• Embodiments of the invention may also relate to an apparatus for performing the operations herein. This apparatus may be specially constructed for the required purposes, and/or it may comprise a general-purpose computing device selectively activated or reconfigured by a computer program stored in the computer. Such a computer program may be stored in a tangible computer readable storage medium or any type of media suitable for storing electronic instructions, and coupled to a computer system bus. Furthermore, any computing systems referred to in the specification may include a single processor or may be architectures employing multiple processor designs for increased computing capability.
  • Finally, the language used in the specification has been principally selected for readability and instructional purposes, and it may not have been selected to delineate or circumscribe the inventive subject matter. It is therefore intended that the scope of the invention be limited not by this detailed description, but rather by any claims that issue on an application based hereon. Accordingly, the disclosure of the embodiments of the invention is intended to be illustrative, but not limiting, of the scope of the invention, which is set forth in the following claims.

Claims (20)

    What is claimed is:
  1. 1. A computer-implemented method comprising:
    maintaining, by an online system, a cumulative feature store and a pair of incremental feature stores, each of the cumulative and the incremental feature stores storing information describing features, each feature associated with a user, an entity represented in the online system, and a feature value based on user actions of the user associated with the entity;
    maintaining a status for each of the incremental feature stores, where one of the incremental feature stores has a status of active and another of the incremental feature stores has a status of inactive; and
    repeating an update cycle for updating the cumulative feature store, the update cycle comprising:
    swapping the statuses of the pair of incremental feature stores,
    updating the feature values in the cumulative feature store based on a corresponding feature values in the inactive incremental feature store, and
    responsive to receiving information about one or more user actions performed using the online system during the update cycle, updating the feature values in the active incremental feature store based on the received information.
  2. 2. The computer-implemented method of claim 1, further comprising:
    using a feature value for predicting future interactions between the user and a target entity associated with the feature.
  3. 3. The computer-implemented method of claim 1, wherein a feature is represented as an expression based on one or more of values describing user actions or other feature values.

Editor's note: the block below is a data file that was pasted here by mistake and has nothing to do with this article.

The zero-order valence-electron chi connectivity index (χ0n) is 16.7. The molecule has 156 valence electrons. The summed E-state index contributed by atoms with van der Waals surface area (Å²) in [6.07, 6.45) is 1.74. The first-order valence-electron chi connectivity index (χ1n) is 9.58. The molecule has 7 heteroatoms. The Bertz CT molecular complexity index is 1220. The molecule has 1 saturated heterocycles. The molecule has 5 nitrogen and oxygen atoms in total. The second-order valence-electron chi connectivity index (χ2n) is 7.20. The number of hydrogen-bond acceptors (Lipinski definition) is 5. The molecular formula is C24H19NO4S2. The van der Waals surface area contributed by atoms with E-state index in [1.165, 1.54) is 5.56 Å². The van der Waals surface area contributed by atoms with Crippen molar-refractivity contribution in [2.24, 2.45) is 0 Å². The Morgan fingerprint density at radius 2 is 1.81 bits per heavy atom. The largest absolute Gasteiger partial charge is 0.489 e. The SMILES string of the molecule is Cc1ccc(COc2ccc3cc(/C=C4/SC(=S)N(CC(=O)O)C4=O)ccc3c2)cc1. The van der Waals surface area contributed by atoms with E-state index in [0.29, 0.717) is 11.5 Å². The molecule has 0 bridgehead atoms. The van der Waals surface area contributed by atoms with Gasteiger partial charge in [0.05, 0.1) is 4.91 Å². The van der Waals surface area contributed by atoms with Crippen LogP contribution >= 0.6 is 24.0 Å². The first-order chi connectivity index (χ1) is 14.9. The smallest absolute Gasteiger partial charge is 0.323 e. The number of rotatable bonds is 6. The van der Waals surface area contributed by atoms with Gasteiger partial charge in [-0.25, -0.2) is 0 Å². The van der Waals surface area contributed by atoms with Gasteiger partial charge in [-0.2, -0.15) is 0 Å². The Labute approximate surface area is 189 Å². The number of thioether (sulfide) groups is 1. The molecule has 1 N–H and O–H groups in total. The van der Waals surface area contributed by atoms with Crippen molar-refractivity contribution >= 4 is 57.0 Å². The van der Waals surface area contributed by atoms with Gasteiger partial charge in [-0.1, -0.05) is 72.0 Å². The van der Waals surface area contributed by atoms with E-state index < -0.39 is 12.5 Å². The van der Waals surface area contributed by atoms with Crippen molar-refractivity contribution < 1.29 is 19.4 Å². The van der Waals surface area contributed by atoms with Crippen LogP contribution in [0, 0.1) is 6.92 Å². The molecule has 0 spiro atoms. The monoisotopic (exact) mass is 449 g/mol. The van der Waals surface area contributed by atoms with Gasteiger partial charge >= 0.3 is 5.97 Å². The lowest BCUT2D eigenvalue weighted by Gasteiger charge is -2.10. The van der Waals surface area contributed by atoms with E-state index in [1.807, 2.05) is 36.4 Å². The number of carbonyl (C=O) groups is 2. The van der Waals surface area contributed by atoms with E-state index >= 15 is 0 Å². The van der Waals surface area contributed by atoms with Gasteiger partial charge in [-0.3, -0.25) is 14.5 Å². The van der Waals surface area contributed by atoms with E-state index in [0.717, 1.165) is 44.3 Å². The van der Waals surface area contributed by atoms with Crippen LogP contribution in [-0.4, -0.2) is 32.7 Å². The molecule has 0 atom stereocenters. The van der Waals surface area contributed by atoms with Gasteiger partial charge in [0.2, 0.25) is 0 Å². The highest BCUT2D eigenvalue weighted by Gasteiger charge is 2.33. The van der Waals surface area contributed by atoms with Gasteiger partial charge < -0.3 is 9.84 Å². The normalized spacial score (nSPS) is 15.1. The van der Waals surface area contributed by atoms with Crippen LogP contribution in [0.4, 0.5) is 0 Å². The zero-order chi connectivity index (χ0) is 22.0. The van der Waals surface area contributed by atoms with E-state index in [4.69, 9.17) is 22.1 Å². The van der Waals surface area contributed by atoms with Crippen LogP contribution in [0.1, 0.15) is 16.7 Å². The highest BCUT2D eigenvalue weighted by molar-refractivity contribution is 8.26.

4. 4. The computer-implemented method of claim 1, wherein combining a feature value from the cumulative store with a corresponding feature value from the incremental store comprises decreasing the feature value from the cumulative store by a decay factor for combining the feature values.
  5. 5. The computer-implemented method of claim 4, wherein the decay factor value is determined based on a type of the feature being combined.
  6. 6. The computer-implemented method of claim 1, wherein the cumulative feature store stores feature values based on a first set of user actions and the inactive incremental feature store stores information based on a second set of user actions such that user actions in the first set occurred before user actions in the second set.
  7. 7. The computer-implemented method of claim 6, wherein the active incremental feature store stores information based on a third set of user actions such that user actions in the first set and the second set occurred before user actions in the third set.
  8. 8. The computer-implemented method of claim 1, wherein maintaining the cumulative feature store and incremental feature stores comprises storing feature values based on a first set of user actions in the cumulative feature store and storing feature values based on a second set of user actions in the incremental feature store such that user actions in the first set occurred before user actions in the second set.
  9. 9. The computer-implemented method of claim 1, further comprising:
    storing the incremental feature store in a data store that provides faster data access compared to a data store used for the cumulative feature store.
  10. 10. The computer-implemented method of claim 1, wherein the incremental feature store is stored in random access memory.
  11. 11. The computer-implemented method of claim 1, wherein receiving information describing user actions comprises, responsive to receiving multiple instances of user actions of a same type, storing information indicating a single instance of the user action of that type.
  12. 12. A computer-implemented method comprising:
    maintaining, by an online system, a cumulative feature store and one or more incremental feature stores, each of the cumulative and the incremental feature stores storing information describing features, each feature associated with a user, an entity represented in the online system, and a feature value based on user actions of the user associated with the entity;
    maintaining a status for each of the incremental feature stores, where an incremental feature store has a status of active; and
    repeating an update cycle for updating the cumulative feature store, the update cycle comprising: